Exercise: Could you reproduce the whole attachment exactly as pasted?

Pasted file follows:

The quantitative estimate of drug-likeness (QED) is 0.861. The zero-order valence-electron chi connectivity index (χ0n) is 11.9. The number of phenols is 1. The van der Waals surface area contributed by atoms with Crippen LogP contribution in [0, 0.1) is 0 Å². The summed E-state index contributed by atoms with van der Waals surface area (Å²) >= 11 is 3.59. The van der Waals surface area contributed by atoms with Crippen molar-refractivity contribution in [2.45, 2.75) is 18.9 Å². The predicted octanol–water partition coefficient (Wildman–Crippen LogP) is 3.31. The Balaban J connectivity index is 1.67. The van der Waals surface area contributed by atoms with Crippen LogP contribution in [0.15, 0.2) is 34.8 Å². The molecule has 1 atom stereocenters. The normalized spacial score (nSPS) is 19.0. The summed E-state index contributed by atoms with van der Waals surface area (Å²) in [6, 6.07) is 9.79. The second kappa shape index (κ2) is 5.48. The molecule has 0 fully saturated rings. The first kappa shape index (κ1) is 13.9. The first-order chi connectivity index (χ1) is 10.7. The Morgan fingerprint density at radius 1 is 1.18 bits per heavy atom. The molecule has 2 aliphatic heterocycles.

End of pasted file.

The quantitative estimate of drug-likeness (QED) is 0.861. The zero-order valence-electron chi connectivity index (χ0n) is 11.9. The number of phenols is 1. The van der Waals surface area contributed by atoms with Crippen LogP contribution in [0, 0.1) is 0 Å². The summed E-state index contributed by atoms with van der Waals surface area (Å²) >= 11 is 3.59. The van der Waals surface area contributed by atoms with Crippen molar-refractivity contribution in [2.45, 2.75) is 18.9 Å². The predicted octanol–water partition coefficient (Wildman–Crippen LogP) is 3.31. The Balaban J connectivity index is 1.67. The van der Waals surface area contributed by atoms with Crippen LogP contribution in [0.15, 0.2) is 34.8 Å². The molecule has 1 atom stereocenters. The normalized spacial score (nSPS) is 19.0. The summed E-state index contributed by atoms with van der Waals surface area (Å²) in [6, 6.07) is 9.79. The second kappa shape index (κ2) is 5.48. The molecule has 0 fully saturated rings. The first kappa shape index (κ1) is 13.9. The first-order chi connectivity index (χ1) is 10.7. The Morgan fingerprint density at radius 1 is 1.18 bits per heavy atom. The molecule has 2 aliphatic heterocycles.